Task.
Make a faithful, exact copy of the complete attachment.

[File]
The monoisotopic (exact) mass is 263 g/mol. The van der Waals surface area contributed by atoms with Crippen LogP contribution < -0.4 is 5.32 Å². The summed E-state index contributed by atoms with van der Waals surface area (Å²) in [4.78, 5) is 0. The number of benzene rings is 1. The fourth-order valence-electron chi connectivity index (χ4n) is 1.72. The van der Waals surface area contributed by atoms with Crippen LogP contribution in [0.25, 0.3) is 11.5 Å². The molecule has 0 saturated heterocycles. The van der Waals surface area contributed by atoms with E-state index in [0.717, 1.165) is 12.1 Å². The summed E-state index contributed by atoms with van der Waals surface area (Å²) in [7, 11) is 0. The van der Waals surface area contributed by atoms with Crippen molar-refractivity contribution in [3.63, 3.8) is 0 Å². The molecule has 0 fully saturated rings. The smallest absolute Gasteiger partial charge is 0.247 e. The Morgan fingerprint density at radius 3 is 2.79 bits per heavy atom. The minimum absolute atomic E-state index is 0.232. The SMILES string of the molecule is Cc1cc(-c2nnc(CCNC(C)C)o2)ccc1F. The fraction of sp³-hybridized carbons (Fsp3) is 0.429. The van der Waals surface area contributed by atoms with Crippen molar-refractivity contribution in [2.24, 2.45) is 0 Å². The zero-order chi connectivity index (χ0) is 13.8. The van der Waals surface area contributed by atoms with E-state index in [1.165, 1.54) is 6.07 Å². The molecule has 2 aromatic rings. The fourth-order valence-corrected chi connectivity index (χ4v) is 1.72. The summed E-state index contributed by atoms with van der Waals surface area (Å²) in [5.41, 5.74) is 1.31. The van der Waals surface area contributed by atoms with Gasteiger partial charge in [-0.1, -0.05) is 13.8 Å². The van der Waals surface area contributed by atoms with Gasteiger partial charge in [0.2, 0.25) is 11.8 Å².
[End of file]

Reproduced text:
The monoisotopic (exact) mass is 263 g/mol. The van der Waals surface area contributed by atoms with Crippen LogP contribution < -0.4 is 5.32 Å². The summed E-state index contributed by atoms with van der Waals surface area (Å²) in [4.78, 5) is 0. The number of benzene rings is 1. The fourth-order valence-electron chi connectivity index (χ4n) is 1.72. The van der Waals surface area contributed by atoms with Crippen LogP contribution in [0.25, 0.3) is 11.5 Å². The molecule has 0 saturated heterocycles. The van der Waals surface area contributed by atoms with E-state index in [0.717, 1.165) is 12.1 Å². The summed E-state index contributed by atoms with van der Waals surface area (Å²) in [7, 11) is 0. The van der Waals surface area contributed by atoms with Crippen molar-refractivity contribution in [3.63, 3.8) is 0 Å². The molecule has 0 fully saturated rings. The smallest absolute Gasteiger partial charge is 0.247 e. The Morgan fingerprint density at radius 3 is 2.79 bits per heavy atom. The minimum absolute atomic E-state index is 0.232. The SMILES string of the molecule is Cc1cc(-c2nnc(CCNC(C)C)o2)ccc1F. The fraction of sp³-hybridized carbons (Fsp3) is 0.429. The van der Waals surface area contributed by atoms with Crippen molar-refractivity contribution in [2.24, 2.45) is 0 Å². The zero-order chi connectivity index (χ0) is 13.8. The van der Waals surface area contributed by atoms with E-state index in [1.165, 1.54) is 6.07 Å². The molecule has 2 aromatic rings. The fourth-order valence-corrected chi connectivity index (χ4v) is 1.72. The summed E-state index contributed by atoms with van der Waals surface area (Å²) in [5.41, 5.74) is 1.31. The van der Waals surface area contributed by atoms with Gasteiger partial charge in [-0.1, -0.05) is 13.8 Å². The van der Waals surface area contributed by atoms with Gasteiger partial charge in [0.2, 0.25) is 11.8 Å².